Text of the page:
50 Iconic Years in the UK

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Ordnance Survey

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Ordnance Survey

Ordnance Survey dates back to 1791, when the Government realised the South Coast of England needed to be comprehensively and accurately mapped. It instructed its Board of Ordnance – the defence ministry of the day – to carry out the necessary survey work. That historic decision led to the mapping of the whole country in detail, and is also the source of the intriguing name ‘Ordnance Survey’.

Today, to the general public, Ordnance Survey (OS) is best known for its paper-printed maps, however it is actually digital mapping data that accounts for around 90% of OS business. Both the public and private sectors need an accurate, reliable geographic framework to help them deliver effective and efficient services and make better decisions. In fact, there are around 650 different recreational and leisure maps alone, together covering every corner of Britain. And even in the internet age, they still sell around 2.5 million paper maps every year.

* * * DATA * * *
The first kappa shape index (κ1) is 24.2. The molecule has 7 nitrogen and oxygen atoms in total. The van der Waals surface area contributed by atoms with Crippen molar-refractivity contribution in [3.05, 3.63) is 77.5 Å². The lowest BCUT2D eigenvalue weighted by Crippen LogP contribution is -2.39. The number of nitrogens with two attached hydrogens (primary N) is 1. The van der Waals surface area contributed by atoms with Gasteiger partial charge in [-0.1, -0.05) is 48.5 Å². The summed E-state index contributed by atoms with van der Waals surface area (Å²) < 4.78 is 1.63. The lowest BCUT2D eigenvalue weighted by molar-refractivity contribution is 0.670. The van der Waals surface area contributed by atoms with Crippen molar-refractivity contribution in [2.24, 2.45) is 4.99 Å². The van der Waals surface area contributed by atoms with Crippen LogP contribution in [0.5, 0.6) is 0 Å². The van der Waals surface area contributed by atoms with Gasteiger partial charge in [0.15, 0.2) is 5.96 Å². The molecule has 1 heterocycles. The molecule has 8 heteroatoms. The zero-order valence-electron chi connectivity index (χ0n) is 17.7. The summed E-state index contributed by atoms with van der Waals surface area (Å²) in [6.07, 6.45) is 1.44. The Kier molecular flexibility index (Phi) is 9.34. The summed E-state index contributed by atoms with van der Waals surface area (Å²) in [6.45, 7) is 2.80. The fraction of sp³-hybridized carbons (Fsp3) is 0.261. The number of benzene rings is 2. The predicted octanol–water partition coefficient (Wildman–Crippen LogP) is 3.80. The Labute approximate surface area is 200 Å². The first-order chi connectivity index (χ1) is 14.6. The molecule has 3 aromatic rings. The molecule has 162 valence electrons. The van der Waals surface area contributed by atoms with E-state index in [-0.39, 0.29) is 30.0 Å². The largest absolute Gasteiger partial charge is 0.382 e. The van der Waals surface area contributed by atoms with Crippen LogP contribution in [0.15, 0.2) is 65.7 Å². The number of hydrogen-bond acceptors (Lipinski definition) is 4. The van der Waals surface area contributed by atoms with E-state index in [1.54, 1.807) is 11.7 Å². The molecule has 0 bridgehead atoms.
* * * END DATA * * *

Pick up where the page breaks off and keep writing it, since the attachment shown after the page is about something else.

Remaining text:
Leica Geosystems has a long established partnership with Ordnance Survey going back to the days when Leica Geosystems was operating under the Wild name.  Leica Geosystems is the premier supplier of GNSS network RTK corrections, based on the OSNet national reference station network. Leica Geosystems has worked with Ordnance Survey to install and maintain over one hundred reference stations, from which the OS Net data set is established.

Network RTK is now the method of choice for correcting GNSS positions down to centimetre accuracy where required. Since 2006, the correction service, known as SmartNet, has been available only from Leica Geosystems.  This service is live and available as a broadcast correction service to subscribers via GSM or GPRS technology in the UK and is a unique partnership between Leica Geosystems and Ordnance Survey.